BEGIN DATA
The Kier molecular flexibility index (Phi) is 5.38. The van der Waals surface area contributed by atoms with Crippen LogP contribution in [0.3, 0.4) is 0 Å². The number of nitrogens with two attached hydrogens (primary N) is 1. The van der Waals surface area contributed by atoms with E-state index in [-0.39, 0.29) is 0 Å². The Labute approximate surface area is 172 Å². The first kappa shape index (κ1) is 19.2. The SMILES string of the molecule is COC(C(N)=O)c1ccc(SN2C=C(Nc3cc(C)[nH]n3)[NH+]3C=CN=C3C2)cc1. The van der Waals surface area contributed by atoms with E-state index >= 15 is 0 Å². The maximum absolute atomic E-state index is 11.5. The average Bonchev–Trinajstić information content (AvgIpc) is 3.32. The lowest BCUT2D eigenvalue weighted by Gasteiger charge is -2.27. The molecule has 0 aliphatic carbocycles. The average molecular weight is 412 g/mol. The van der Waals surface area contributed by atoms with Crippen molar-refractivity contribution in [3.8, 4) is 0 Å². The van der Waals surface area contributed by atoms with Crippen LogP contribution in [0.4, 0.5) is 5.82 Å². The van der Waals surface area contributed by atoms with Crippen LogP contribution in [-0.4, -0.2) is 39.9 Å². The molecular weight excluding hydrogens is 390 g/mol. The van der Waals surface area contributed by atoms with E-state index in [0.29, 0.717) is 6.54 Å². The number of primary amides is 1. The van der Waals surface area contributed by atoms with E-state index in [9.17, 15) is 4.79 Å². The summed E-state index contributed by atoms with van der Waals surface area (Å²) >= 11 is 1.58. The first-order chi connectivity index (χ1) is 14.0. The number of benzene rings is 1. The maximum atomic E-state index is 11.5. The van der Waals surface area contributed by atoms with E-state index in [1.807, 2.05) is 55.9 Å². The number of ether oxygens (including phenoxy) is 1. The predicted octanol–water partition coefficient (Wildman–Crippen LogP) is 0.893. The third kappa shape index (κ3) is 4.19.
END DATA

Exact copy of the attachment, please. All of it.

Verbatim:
The Kier molecular flexibility index (Phi) is 5.38. The van der Waals surface area contributed by atoms with Crippen LogP contribution in [0.3, 0.4) is 0 Å². The number of nitrogens with two attached hydrogens (primary N) is 1. The van der Waals surface area contributed by atoms with E-state index in [-0.39, 0.29) is 0 Å². The Labute approximate surface area is 172 Å². The first kappa shape index (κ1) is 19.2. The SMILES string of the molecule is COC(C(N)=O)c1ccc(SN2C=C(Nc3cc(C)[nH]n3)[NH+]3C=CN=C3C2)cc1. The van der Waals surface area contributed by atoms with E-state index >= 15 is 0 Å². The maximum absolute atomic E-state index is 11.5. The average Bonchev–Trinajstić information content (AvgIpc) is 3.32. The lowest BCUT2D eigenvalue weighted by Gasteiger charge is -2.27. The molecule has 0 aliphatic carbocycles. The average molecular weight is 412 g/mol. The van der Waals surface area contributed by atoms with Crippen molar-refractivity contribution in [3.8, 4) is 0 Å². The van der Waals surface area contributed by atoms with Crippen LogP contribution in [0.4, 0.5) is 5.82 Å². The van der Waals surface area contributed by atoms with Crippen LogP contribution in [-0.4, -0.2) is 39.9 Å². The molecular weight excluding hydrogens is 390 g/mol. The van der Waals surface area contributed by atoms with E-state index in [0.29, 0.717) is 6.54 Å². The number of primary amides is 1. The van der Waals surface area contributed by atoms with E-state index in [9.17, 15) is 4.79 Å². The summed E-state index contributed by atoms with van der Waals surface area (Å²) >= 11 is 1.58. The first-order chi connectivity index (χ1) is 14.0. The number of benzene rings is 1. The maximum atomic E-state index is 11.5. The van der Waals surface area contributed by atoms with E-state index in [1.807, 2.05) is 55.9 Å². The number of ether oxygens (including phenoxy) is 1. The predicted octanol–water partition coefficient (Wildman–Crippen LogP) is 0.893. The third kappa shape index (κ3) is 4.19.